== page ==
This is a lovely, gentle romance; almost a ‘Georgette Heyer’ set in Scotland. I can understand why of all Bruce’s “Colmskirk” stories this was the one most reprinted. The bits of Scots might be a little hard for some to understand, but not for anyone who had read Robert Louis Stevenson or Sir Walter Scott (who actually appears in this book with his family).
One thing I particualrly like about Bruce’s historical works (and it’s an aspect where she improves on Heyer, who was a good modernist and couldn’t understand religion) is that she recognises the role that the church played in people’s lives, and is able to introduce religion as a normal part of it. And she gets it right. For example:
… “It must be most gratifying to you, Mistress Crawford, ma’am,” innocently remarked the old minister of Colmskirk, “that your niece should be making a name for herself in the capital as a sweet singer of Israel, and that she has given us all so much pleasure, this night; most gratifying indeed!”
Mistress Crawford flounced in her chair.
“As to that, sir, ‘twas by no wish of ours that Jonet left her sheltered home for the glare of publicity; ‘twas her own choice, and we cannot think it seemly for a young gentlewoman, though we are not near enough of kin to assert any control. But as to her being as you imply an Israelite, I can assure you there’s not a drop of Jewish blood anywhere in our connection.”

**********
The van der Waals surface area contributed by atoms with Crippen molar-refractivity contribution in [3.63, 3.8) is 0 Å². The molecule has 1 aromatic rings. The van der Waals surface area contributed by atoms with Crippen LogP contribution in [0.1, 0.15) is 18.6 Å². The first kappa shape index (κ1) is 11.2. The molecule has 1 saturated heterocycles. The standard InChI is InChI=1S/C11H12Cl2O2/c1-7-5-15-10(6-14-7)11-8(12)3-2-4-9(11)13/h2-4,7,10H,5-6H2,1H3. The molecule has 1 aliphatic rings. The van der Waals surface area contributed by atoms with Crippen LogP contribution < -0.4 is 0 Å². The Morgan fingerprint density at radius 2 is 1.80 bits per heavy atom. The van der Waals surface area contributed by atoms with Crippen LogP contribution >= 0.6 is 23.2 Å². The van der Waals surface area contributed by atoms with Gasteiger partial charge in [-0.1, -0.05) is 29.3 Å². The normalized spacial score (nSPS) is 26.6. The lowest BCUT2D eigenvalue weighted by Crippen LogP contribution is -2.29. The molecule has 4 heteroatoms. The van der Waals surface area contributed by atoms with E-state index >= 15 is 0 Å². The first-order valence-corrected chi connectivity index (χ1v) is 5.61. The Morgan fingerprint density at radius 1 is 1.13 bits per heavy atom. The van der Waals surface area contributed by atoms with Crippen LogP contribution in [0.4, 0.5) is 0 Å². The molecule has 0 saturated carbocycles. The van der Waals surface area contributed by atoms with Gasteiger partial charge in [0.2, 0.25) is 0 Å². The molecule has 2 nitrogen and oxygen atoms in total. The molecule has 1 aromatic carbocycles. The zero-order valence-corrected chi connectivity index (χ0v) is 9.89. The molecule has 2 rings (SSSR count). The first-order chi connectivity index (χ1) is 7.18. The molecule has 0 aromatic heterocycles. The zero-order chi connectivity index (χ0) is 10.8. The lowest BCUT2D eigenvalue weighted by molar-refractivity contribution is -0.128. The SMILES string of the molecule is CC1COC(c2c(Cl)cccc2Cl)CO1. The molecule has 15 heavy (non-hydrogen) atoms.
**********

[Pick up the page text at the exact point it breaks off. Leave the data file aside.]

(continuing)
“Why, ma’am,” replied the old man mildly, “I did but liken Miss Jentie to King David of old. And after all, was not Christ himself a Jew?”
The lady reddened, and turned her shoulder on him abruptly as she greeted a friend who had come up on the other side.
“There’s whiles, Mistress Miller,” she remarked confidentially, “when if the minister was not the minister, I’d be inclined to class him as a man of light and irreverent speech. Does it not say in the Book itself, ‘a place for everything and everything in its place’? I never can mind chapter and verse, but I’m thinking you’ll find it somewhere in Ecclesiastes. ‘Tis a shocking thing to me, and verging on blasphemy, when the Holy Scripture is introduced into a place of amusement.”
But Mistress Miller was even more shocked at the aspersion on their minister.
“I’d have you remember, ma’am,” she snapped, “that it all depends on who makes the introduction. There’s some whose minds are so soaked in the Holy Book that its words just tumble out of their mouths.”
Mistress Crawford felt her most dignified course was to ignore the rebuke …
After reading this I’m determined to visit Largs in Ayrshire, the original of ‘Colmskirk’.